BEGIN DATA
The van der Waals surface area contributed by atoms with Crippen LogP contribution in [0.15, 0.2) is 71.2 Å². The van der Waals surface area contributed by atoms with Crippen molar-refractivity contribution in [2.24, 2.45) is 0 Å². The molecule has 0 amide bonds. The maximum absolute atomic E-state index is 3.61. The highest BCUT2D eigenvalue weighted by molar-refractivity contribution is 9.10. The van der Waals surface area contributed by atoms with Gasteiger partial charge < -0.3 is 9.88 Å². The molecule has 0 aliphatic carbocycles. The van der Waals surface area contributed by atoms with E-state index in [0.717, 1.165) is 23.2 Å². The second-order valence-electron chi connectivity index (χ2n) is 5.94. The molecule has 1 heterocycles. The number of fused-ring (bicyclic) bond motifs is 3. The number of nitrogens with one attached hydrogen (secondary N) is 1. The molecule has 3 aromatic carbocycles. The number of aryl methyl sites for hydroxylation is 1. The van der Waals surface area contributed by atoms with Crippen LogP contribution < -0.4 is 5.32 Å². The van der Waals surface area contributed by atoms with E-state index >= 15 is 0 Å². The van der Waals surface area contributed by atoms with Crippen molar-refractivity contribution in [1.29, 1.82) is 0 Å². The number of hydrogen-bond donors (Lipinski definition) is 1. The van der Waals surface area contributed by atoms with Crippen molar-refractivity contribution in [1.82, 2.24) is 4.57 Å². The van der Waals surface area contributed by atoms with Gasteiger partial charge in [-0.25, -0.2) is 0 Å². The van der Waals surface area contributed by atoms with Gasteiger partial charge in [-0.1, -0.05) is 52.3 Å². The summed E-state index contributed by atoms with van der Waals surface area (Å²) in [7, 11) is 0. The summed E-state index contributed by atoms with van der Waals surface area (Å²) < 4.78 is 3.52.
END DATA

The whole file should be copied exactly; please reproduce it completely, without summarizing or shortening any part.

The van der Waals surface area contributed by atoms with Crippen LogP contribution in [0.15, 0.2) is 71.2 Å². The van der Waals surface area contributed by atoms with Crippen molar-refractivity contribution in [2.24, 2.45) is 0 Å². The molecule has 0 amide bonds. The maximum absolute atomic E-state index is 3.61. The highest BCUT2D eigenvalue weighted by molar-refractivity contribution is 9.10. The van der Waals surface area contributed by atoms with Gasteiger partial charge < -0.3 is 9.88 Å². The molecule has 0 aliphatic carbocycles. The van der Waals surface area contributed by atoms with E-state index in [0.717, 1.165) is 23.2 Å². The second-order valence-electron chi connectivity index (χ2n) is 5.94. The molecule has 1 heterocycles. The number of fused-ring (bicyclic) bond motifs is 3. The number of nitrogens with one attached hydrogen (secondary N) is 1. The molecule has 3 aromatic carbocycles. The number of aryl methyl sites for hydroxylation is 1. The van der Waals surface area contributed by atoms with Crippen LogP contribution < -0.4 is 5.32 Å². The van der Waals surface area contributed by atoms with E-state index >= 15 is 0 Å². The van der Waals surface area contributed by atoms with Crippen molar-refractivity contribution in [1.29, 1.82) is 0 Å². The number of hydrogen-bond donors (Lipinski definition) is 1. The van der Waals surface area contributed by atoms with Crippen molar-refractivity contribution in [1.82, 2.24) is 4.57 Å². The van der Waals surface area contributed by atoms with Gasteiger partial charge in [-0.25, -0.2) is 0 Å². The van der Waals surface area contributed by atoms with Gasteiger partial charge in [-0.1, -0.05) is 52.3 Å². The summed E-state index contributed by atoms with van der Waals surface area (Å²) in [7, 11) is 0. The summed E-state index contributed by atoms with van der Waals surface area (Å²) < 4.78 is 3.52.